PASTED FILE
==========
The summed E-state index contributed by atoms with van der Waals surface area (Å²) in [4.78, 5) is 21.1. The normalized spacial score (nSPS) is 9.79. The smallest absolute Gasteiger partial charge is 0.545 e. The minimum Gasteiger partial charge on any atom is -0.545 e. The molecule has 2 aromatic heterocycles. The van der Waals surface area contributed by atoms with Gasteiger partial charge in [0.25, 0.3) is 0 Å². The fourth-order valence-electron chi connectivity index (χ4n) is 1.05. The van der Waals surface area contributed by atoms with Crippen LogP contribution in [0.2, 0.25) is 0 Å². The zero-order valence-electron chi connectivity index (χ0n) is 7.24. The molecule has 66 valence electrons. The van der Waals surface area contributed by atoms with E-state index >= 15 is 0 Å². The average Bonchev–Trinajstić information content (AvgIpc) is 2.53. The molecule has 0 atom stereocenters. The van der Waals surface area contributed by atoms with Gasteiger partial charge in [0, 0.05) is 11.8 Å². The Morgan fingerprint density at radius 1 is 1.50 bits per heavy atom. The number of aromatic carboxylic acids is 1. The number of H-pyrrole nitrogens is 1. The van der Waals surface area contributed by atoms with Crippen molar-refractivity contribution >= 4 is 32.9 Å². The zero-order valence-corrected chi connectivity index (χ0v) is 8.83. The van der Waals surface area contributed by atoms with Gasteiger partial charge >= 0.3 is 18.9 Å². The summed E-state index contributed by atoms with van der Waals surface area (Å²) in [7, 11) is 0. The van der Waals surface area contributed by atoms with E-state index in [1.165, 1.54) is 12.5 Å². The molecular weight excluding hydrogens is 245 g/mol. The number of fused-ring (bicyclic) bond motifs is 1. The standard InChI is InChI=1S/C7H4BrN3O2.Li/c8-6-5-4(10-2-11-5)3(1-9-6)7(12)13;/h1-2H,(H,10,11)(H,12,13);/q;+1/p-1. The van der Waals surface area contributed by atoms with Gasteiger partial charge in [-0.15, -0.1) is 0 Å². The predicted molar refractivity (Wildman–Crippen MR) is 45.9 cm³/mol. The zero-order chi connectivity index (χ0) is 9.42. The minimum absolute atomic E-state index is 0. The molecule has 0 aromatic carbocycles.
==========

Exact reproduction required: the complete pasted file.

The summed E-state index contributed by atoms with van der Waals surface area (Å²) in [4.78, 5) is 21.1. The normalized spacial score (nSPS) is 9.79. The smallest absolute Gasteiger partial charge is 0.545 e. The minimum Gasteiger partial charge on any atom is -0.545 e. The molecule has 2 aromatic heterocycles. The van der Waals surface area contributed by atoms with Gasteiger partial charge in [0.25, 0.3) is 0 Å². The fourth-order valence-electron chi connectivity index (χ4n) is 1.05. The van der Waals surface area contributed by atoms with Crippen LogP contribution in [0.2, 0.25) is 0 Å². The zero-order valence-electron chi connectivity index (χ0n) is 7.24. The molecule has 66 valence electrons. The van der Waals surface area contributed by atoms with E-state index >= 15 is 0 Å². The average Bonchev–Trinajstić information content (AvgIpc) is 2.53. The molecule has 0 atom stereocenters. The van der Waals surface area contributed by atoms with Gasteiger partial charge in [0, 0.05) is 11.8 Å². The Morgan fingerprint density at radius 1 is 1.50 bits per heavy atom. The number of aromatic carboxylic acids is 1. The number of H-pyrrole nitrogens is 1. The van der Waals surface area contributed by atoms with Crippen molar-refractivity contribution >= 4 is 32.9 Å². The zero-order valence-corrected chi connectivity index (χ0v) is 8.83. The van der Waals surface area contributed by atoms with Gasteiger partial charge >= 0.3 is 18.9 Å². The summed E-state index contributed by atoms with van der Waals surface area (Å²) in [7, 11) is 0. The van der Waals surface area contributed by atoms with E-state index in [1.165, 1.54) is 12.5 Å². The molecular weight excluding hydrogens is 245 g/mol. The number of fused-ring (bicyclic) bond motifs is 1. The standard InChI is InChI=1S/C7H4BrN3O2.Li/c8-6-5-4(10-2-11-5)3(1-9-6)7(12)13;/h1-2H,(H,10,11)(H,12,13);/q;+1/p-1. The van der Waals surface area contributed by atoms with Gasteiger partial charge in [-0.15, -0.1) is 0 Å². The predicted molar refractivity (Wildman–Crippen MR) is 45.9 cm³/mol. The zero-order chi connectivity index (χ0) is 9.42. The minimum absolute atomic E-state index is 0. The molecule has 0 aromatic carbocycles.